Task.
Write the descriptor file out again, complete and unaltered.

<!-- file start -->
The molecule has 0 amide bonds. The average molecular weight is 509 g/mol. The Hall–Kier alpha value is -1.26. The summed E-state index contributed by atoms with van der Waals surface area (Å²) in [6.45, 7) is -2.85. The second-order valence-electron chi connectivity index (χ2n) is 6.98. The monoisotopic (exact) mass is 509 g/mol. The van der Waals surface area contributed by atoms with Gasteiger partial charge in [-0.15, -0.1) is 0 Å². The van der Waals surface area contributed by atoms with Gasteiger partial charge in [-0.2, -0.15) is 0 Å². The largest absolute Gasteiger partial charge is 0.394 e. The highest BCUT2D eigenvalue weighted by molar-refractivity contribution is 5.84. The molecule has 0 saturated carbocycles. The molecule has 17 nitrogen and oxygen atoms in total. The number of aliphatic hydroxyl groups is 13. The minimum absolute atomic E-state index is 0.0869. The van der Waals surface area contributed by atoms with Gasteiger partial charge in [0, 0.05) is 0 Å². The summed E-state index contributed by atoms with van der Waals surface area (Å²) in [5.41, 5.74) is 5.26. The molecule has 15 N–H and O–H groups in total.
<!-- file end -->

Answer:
The molecule has 0 amide bonds. The average molecular weight is 509 g/mol. The Hall–Kier alpha value is -1.26. The summed E-state index contributed by atoms with van der Waals surface area (Å²) in [6.45, 7) is -2.85. The second-order valence-electron chi connectivity index (χ2n) is 6.98. The monoisotopic (exact) mass is 509 g/mol. The van der Waals surface area contributed by atoms with Gasteiger partial charge in [-0.15, -0.1) is 0 Å². The van der Waals surface area contributed by atoms with Gasteiger partial charge in [-0.2, -0.15) is 0 Å². The largest absolute Gasteiger partial charge is 0.394 e. The highest BCUT2D eigenvalue weighted by molar-refractivity contribution is 5.84. The molecule has 0 saturated carbocycles. The molecule has 17 nitrogen and oxygen atoms in total. The number of aliphatic hydroxyl groups is 13. The minimum absolute atomic E-state index is 0.0869. The van der Waals surface area contributed by atoms with Gasteiger partial charge in [0, 0.05) is 0 Å². The summed E-state index contributed by atoms with van der Waals surface area (Å²) in [5.41, 5.74) is 5.26. The molecule has 15 N–H and O–H groups in total.